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Case Law Details

Case Name : Hem Singh Bharana Vs Pawan Doot Estate Private Limited Through Sh. Darshan Singh (Resolution Professional) (NCLAT Delhi)
Appeal Number : Company Appeal (AT) (Insolvency) No.1481 of 2022
Date of Judgement/Order : 05/01/2023
Related Assessment Year :
Courts : NCLAT

Hem Singh Bharana Vs Pawan Doot Estate Private Limited Through Sh. Darshan Singh (Resolution Professional) (NCLAT Delhi)

In a recent decision by the National Company Law Appellate Tribunal (NCLAT) in the case of Hem Singh Bharana Vs Pawan Doot Estate Private Limited, an important precedent has been set regarding the withdrawal or alteration of a resolution plan after its approval by the Committee of Creditors (CoC). The case sheds light on the statutory framework of the Insolvency and Bankruptcy Code (IBC) and clarifies the limitations imposed on resolution applicants, particularly ex-promoters, in altering the course of insolvency proceedings post-approval of a resolution plan.

The appellant, an ex-promoter of the corporate debtor, challenged an order passed by the National Company Law Tribunal (NCLT), New Delhi Bench, which dismissed their application to defer the approval of a resolution plan submitted by the resolution professional (RP). The appellant sought to keep the proceedings in abeyance based on a revised settlement proposal under Section 12A of the IBC.

The key issue at hand was whether a settlement proposal, particularly one submitted by an ex-promoter, could be entertained after the CoC had already approved a resolution plan and the RP had filed an application for its approval before the NCLT.

The appellant argued that the CoC’s approval of a resolution plan does not preclude them from considering a better financial proposal, such as the settlement proposal under Section 12A. They contended that the CoC’s commercial wisdom should prevail, and they should be allowed to withdraw or modify the approved plan.

However, the NCLAT upheld the decision of the NCLT and rejected the appellant’s arguments. The tribunal highlighted the statutory scheme under the IBC, particularly Sections 30 and 12A, along with relevant regulations, to establish that once a resolution plan is approved by the CoC and submitted to the adjudicating authority, it cannot be withdrawn or altered, especially by an ex-promoter.

The tribunal emphasized that the approval of a resolution plan by the CoC is binding on all stakeholders, including the successful resolution applicant and the CoC itself. It underscored the need for adherence to the timelines prescribed under the IBC and reiterated that the CoC’s decision is final once a resolution plan is approved.

Moreover, the NCLAT referred to previous judgments, including those of the Supreme Court, to reinforce the principle that the commercial wisdom of the CoC should be respected, and judicial intervention should only occur in exceptional cases of arbitrariness or irrationality.

In conclusion, the NCLAT’s ruling clarifies that once a resolution plan is approved by the CoC and submitted for adjudication, any subsequent attempts to withdraw or alter the plan, particularly by ex-promoters, are not permissible. This decision provides certainty and finality to the resolution process under the IBC, ensuring timely and effective resolution of insolvency cases.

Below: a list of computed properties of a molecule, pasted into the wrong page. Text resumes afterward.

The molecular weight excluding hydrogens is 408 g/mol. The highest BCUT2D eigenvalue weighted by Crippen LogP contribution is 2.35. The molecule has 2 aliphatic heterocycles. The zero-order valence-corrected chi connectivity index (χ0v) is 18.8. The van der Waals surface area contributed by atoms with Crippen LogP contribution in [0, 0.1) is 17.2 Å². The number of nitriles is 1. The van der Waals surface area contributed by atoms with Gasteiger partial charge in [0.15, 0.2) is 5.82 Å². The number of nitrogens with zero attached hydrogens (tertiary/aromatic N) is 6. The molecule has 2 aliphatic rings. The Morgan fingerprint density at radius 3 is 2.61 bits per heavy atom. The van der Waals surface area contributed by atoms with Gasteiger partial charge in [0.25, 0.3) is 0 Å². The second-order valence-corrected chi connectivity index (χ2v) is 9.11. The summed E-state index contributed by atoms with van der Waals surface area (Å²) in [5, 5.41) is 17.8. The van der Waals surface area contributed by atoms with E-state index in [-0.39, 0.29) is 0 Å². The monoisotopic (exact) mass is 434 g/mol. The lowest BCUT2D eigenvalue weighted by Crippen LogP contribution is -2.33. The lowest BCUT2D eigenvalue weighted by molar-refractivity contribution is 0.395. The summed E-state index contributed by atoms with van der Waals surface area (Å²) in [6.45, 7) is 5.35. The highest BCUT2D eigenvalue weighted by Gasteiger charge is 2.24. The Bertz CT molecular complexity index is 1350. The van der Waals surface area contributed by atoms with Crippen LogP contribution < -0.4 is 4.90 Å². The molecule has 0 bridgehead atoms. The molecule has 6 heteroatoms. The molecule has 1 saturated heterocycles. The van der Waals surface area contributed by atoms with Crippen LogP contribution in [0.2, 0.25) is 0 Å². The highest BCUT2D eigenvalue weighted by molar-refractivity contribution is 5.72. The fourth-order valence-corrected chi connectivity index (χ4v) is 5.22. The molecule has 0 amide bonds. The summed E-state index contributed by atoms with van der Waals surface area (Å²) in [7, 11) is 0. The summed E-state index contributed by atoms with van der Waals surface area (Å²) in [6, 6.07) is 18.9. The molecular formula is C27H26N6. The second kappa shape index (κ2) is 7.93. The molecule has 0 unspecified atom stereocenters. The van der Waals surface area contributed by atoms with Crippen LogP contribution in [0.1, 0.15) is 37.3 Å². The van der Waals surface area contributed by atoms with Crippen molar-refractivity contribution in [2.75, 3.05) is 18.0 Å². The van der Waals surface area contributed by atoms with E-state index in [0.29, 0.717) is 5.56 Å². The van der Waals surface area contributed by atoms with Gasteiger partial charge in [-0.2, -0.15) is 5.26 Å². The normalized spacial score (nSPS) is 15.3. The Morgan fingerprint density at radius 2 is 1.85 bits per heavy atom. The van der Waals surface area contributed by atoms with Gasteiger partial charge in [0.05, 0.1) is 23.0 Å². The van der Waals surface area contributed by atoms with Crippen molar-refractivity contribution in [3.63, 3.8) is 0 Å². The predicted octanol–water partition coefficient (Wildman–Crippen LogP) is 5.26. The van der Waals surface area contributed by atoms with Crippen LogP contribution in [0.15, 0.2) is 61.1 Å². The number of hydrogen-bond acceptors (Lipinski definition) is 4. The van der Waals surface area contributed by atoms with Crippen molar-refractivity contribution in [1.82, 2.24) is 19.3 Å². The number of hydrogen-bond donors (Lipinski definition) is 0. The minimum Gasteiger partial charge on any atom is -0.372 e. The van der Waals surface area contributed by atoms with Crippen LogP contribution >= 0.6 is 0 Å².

FULL TEXT OF THE NCLAT JUDGMENT/ORDER

This Appeal by an Ex-Promoter of the Corporate Debtor has been filed challenging the order dated 23.11.2022 passed by National Company Law Tribunal, New Delhi Bench, Court-II, dismissing IA No.5694 of 2022 filed by the Appellant – Ex-Promoter with prayer to keep in abeyance the hearing and decision on the application filed by Resolution Professional for approval of Resolution Plan.

2. Brief facts of the case necessary to be noticed for deciding this Appeal are:

(i) On 10.05.2019, Corporate Insolvency Resolution Process (“CIRP”) was initiated against the Corporate Debtor – Pawan Doot Estate Pvt. Ltd. by an order passed by the Adjudicating Authority. On 13.07.2019, advertisement was issued inviting Expression of Interest. Only one Resolution Plan was received, which was presented by Resolution Professional (“RP”) in the 10th Meeting of Committee of Creditors (“CoC”) dated 06.01.2020. On 17.01.2020, the CoC by 100% voting approved the Resolution Plan. On 18.01.2020, Letter of Intent was issued by the RP to the Successful Resolution Applicant – M/s Mehar Footwear Private Limited. The Letter of Intent was unconditionally accepted by the Successful Resolution Applicant and Performance Bank Guarantee amount was deposited on 02.02.2020.

(ii) An IA No.1077 of 2020 was filed by the RP before the Adjudicating Authority under Section 30, sub-section (6) of the Code for approval of the Resolution Plan.

(iii) IA No.5694 of 2022 was filed by the Appellant – Ex-Promoter on 25.09.2022, praying for hearing in IA No.1077 of 2020 be kept in abeyance. The Application filed by the Appellant was rejected by the Adjudicating Authority on 23.11.2022.

(iv) IA No.1077 of 2020 for approval of the Resolution Plan was heard by the Adjudicating Authority on 02.12.2022 and order was reserved.

(v) Aggrieved by the order dated 23.11.2022, rejecting the IA No.5694 of 2022, the Appellant has come up in this Appeal.

3. We have heard Shri Arun Kathpalia, learned Senior Counsel for the Appellant with Shri Abhijeet Sinha; Shri Krishnendu Datta, learned Senior counsel has appeared for Successful Resolution Applicant. We have also heard learned Counsel for the RP as well as learned Counsel appearing for Financial Creditors, i.e., Respondent Nos.3 and 5.